Against the guise of the good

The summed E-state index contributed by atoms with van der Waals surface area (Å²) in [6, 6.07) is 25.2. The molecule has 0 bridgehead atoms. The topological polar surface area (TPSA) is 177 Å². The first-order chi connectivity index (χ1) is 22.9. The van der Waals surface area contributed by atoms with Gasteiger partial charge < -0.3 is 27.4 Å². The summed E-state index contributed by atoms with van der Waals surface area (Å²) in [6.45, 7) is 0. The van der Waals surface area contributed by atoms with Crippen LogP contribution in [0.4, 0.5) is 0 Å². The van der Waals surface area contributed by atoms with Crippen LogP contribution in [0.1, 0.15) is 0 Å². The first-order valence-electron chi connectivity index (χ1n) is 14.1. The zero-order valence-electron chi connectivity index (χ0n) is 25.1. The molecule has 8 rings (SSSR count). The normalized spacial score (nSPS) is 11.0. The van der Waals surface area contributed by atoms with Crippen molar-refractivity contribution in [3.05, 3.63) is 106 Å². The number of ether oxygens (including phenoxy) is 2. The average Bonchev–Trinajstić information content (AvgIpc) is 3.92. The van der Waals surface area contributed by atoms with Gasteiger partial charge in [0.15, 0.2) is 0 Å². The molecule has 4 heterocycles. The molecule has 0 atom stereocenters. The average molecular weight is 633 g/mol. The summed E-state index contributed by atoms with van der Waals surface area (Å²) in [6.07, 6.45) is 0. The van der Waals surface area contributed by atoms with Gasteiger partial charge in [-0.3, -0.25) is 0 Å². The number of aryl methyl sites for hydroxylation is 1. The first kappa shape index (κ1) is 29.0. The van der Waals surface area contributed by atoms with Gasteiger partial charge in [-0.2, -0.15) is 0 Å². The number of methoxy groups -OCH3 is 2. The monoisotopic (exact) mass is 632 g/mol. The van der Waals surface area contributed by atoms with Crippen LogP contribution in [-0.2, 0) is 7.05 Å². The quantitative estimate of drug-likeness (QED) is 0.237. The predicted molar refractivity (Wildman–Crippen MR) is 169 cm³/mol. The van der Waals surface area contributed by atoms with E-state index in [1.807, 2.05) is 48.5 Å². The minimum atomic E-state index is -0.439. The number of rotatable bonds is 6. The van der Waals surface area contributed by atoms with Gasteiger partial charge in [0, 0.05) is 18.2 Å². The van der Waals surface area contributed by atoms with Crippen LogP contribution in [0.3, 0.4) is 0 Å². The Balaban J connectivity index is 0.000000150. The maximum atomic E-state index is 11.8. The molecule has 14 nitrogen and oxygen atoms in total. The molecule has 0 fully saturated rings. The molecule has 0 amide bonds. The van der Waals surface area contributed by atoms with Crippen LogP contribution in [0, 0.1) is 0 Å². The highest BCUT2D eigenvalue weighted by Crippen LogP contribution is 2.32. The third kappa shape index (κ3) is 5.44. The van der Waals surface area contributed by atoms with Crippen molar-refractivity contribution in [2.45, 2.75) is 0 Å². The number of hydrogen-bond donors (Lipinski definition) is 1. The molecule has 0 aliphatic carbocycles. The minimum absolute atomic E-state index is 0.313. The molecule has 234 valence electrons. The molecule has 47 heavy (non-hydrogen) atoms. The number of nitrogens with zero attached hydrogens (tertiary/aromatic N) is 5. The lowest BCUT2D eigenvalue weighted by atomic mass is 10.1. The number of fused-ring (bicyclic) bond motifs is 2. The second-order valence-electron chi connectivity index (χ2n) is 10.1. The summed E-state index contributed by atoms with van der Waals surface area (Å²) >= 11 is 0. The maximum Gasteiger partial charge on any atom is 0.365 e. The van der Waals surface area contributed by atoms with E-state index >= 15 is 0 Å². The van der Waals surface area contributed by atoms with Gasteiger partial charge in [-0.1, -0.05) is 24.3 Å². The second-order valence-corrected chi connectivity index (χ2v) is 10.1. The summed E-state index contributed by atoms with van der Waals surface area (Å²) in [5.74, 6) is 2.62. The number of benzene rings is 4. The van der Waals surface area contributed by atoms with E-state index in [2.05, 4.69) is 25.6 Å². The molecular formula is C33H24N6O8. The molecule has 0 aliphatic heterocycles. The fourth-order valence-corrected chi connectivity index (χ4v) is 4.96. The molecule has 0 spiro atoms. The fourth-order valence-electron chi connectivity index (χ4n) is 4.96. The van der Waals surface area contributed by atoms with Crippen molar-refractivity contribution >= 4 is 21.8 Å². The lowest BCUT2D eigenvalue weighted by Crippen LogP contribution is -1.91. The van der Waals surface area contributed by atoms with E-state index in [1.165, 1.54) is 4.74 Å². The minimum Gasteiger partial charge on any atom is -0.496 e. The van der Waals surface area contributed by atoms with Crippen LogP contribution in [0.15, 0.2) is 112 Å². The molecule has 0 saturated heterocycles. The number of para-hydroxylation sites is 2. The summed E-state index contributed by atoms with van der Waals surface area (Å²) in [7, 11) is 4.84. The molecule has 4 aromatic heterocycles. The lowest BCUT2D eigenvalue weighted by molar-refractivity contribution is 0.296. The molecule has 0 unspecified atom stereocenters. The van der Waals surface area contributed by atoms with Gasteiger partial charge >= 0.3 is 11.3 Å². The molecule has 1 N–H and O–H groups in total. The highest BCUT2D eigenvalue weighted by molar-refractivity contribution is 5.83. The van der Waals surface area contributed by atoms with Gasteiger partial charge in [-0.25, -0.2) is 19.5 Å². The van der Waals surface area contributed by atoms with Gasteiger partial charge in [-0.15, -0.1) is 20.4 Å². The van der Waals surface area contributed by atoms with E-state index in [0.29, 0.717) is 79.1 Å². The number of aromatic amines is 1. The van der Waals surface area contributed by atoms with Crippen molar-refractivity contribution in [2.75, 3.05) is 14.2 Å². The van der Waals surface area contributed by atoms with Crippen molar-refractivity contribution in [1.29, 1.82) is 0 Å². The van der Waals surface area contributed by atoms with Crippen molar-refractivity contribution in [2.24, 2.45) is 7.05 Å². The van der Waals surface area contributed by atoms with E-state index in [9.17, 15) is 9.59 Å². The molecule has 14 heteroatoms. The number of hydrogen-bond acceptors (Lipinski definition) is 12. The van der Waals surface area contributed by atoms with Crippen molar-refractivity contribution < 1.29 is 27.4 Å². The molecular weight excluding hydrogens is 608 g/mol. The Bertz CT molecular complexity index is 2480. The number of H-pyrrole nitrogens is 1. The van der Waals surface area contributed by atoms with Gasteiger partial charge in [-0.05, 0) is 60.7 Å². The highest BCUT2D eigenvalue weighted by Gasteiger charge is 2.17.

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The Guise of the Good thesis explains the nature of intentional action as aimed at accomplishing something that appears good to the agent. According to the Guise of the Good theorist, without the belief that doing such and such leads to preferred results that the agent thinks are good, they would otherwise not act, or they will choose to act differently. This makes sense as an explanation of why people do what they do since we are unlikely to act upon attractions we see no good in �� if we are doing so out of our deliberation. The Guise of the Good thesis is distinct in that it distinguishes the practical actions of humans from mere impulses and automated responses. The evaluative content attached to practical actions under the Guise of the Good commits the thesis to being a necessary explanation of intentional action. In a way, the Guise of the Good thesis has become the standard account of action theory. I argue that it is not the case that whenever we act intentionally, we are acting under the Guise of the Good. The thesis cedes too much power to the agent in justifying the goodness of their action.
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